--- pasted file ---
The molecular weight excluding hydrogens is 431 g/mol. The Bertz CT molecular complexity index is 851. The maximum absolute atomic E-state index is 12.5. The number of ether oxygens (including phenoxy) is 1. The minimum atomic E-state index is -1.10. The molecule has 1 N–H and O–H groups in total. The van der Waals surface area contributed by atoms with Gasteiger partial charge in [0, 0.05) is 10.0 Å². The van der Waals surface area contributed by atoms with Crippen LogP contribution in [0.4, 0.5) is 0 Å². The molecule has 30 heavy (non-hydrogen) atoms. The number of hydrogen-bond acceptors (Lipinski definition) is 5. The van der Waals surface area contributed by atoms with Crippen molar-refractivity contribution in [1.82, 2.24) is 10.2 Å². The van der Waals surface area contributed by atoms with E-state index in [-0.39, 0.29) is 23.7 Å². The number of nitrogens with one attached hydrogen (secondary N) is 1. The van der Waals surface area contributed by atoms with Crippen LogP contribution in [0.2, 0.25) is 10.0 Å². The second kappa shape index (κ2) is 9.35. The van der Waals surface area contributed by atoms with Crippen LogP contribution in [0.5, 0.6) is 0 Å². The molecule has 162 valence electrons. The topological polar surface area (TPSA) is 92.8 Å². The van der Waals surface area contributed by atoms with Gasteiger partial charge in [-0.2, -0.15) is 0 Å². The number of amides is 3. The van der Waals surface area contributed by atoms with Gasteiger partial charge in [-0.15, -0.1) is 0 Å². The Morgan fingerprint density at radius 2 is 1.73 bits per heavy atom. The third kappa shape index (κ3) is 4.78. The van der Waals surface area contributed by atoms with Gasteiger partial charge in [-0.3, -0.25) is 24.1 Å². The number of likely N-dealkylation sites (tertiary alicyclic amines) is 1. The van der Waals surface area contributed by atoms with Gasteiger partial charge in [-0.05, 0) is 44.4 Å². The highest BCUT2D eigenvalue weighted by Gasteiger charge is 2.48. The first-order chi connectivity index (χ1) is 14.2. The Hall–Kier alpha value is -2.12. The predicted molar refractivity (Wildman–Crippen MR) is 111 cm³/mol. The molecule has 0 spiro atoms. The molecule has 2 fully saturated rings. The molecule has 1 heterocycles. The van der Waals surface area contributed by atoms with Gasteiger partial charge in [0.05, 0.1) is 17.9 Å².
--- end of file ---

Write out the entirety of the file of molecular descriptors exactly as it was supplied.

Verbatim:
The molecular weight excluding hydrogens is 431 g/mol. The Bertz CT molecular complexity index is 851. The maximum absolute atomic E-state index is 12.5. The number of ether oxygens (including phenoxy) is 1. The minimum atomic E-state index is -1.10. The molecule has 1 N–H and O–H groups in total. The van der Waals surface area contributed by atoms with Gasteiger partial charge in [0, 0.05) is 10.0 Å². The van der Waals surface area contributed by atoms with Crippen LogP contribution in [0.4, 0.5) is 0 Å². The molecule has 30 heavy (non-hydrogen) atoms. The number of hydrogen-bond acceptors (Lipinski definition) is 5. The van der Waals surface area contributed by atoms with Crippen molar-refractivity contribution in [1.82, 2.24) is 10.2 Å². The van der Waals surface area contributed by atoms with E-state index in [-0.39, 0.29) is 23.7 Å². The number of nitrogens with one attached hydrogen (secondary N) is 1. The van der Waals surface area contributed by atoms with Crippen LogP contribution in [0.2, 0.25) is 10.0 Å². The second kappa shape index (κ2) is 9.35. The van der Waals surface area contributed by atoms with Crippen LogP contribution in [0.5, 0.6) is 0 Å². The molecule has 162 valence electrons. The topological polar surface area (TPSA) is 92.8 Å². The van der Waals surface area contributed by atoms with Gasteiger partial charge in [-0.2, -0.15) is 0 Å². The number of amides is 3. The van der Waals surface area contributed by atoms with Gasteiger partial charge in [-0.15, -0.1) is 0 Å². The Morgan fingerprint density at radius 2 is 1.73 bits per heavy atom. The third kappa shape index (κ3) is 4.78. The van der Waals surface area contributed by atoms with Gasteiger partial charge in [-0.3, -0.25) is 24.1 Å². The number of likely N-dealkylation sites (tertiary alicyclic amines) is 1. The van der Waals surface area contributed by atoms with Gasteiger partial charge in [-0.05, 0) is 44.4 Å². The highest BCUT2D eigenvalue weighted by Gasteiger charge is 2.48. The first-order chi connectivity index (χ1) is 14.2. The Hall–Kier alpha value is -2.12. The predicted molar refractivity (Wildman–Crippen MR) is 111 cm³/mol. The molecule has 0 spiro atoms. The molecule has 2 fully saturated rings. The molecule has 1 heterocycles. The van der Waals surface area contributed by atoms with Gasteiger partial charge in [0.05, 0.1) is 17.9 Å².